German industrial major Siemens said it would cut a further 4,500 jobs across the globe, as it posted lower profits for the second quarter primarily due to the declining oil prices.
The company would cut about 2,200 jobs in the home country, and about 1,200 jobs in the energy division.
The fresh job cuts come in addition to the 7,800 announced in February. Siemens brought down the number to 7,400 after negotiations with labour unions.
In total, the company now targets 13,100 jobs cuts in line with CEO Joe Kaeser's Vision 2020 restructuring plan, which would yield about €1bn ($1.14bn, £748m) in cost savings by next year.
Siemens, which has business operations in fields such as electronics, trains and turbines, employs more than 340,000 people in 200 countries.
"These measures are being taken in response to the persistently difficult environment in the global power generation market," the company said.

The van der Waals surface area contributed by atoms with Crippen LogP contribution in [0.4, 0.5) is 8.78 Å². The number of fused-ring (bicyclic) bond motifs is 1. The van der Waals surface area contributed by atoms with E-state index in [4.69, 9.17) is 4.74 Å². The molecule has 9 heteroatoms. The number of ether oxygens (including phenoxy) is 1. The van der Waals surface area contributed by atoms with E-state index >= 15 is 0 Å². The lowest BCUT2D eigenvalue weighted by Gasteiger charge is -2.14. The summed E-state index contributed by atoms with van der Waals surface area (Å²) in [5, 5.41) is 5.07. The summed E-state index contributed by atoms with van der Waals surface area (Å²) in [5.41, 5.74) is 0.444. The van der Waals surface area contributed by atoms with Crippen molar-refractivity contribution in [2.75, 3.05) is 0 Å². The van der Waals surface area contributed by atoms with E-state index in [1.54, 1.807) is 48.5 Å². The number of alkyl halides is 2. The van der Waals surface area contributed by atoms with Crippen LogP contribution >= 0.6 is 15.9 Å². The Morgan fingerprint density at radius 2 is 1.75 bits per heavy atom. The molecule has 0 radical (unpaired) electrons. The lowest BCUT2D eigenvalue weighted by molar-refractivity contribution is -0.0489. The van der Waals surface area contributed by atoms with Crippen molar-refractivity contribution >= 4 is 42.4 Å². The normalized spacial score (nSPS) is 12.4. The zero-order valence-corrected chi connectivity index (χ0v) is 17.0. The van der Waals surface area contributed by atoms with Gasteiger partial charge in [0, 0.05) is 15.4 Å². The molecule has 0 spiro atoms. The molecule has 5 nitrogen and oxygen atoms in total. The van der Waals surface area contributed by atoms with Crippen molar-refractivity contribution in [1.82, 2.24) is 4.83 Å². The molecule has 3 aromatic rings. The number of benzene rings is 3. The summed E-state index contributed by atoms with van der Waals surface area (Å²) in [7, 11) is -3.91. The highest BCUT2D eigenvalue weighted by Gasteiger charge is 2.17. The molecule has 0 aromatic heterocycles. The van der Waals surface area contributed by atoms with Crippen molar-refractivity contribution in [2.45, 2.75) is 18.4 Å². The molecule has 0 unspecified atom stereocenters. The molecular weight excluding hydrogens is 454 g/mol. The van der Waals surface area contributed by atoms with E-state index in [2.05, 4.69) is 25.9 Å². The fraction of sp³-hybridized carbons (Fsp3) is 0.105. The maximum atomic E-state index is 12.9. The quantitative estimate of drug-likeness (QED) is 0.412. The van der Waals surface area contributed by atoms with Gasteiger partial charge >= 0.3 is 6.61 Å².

It noted price erosion, regulatory changes and aggressive competitors among the challenges it faces.
The decision to save costs also comes as Kaeser is facing mounting pressure from investors over the company's planned acquisition of US oil equipment maker Dresser Rand for $7.6bn. The decline in oil price, and the euro's weakness against the US dollar have made the deal very expensive, according to a number of analysts.
Siemens said profit from industrial operations fell 4.9% to €1.66bn, as low oil prices and volatile economic conditions in some parts of the world hurt profitability. Revenue rose by 8% to €18.05bn from €16.7 bn last year, helped by the euro's weakness against major currencies.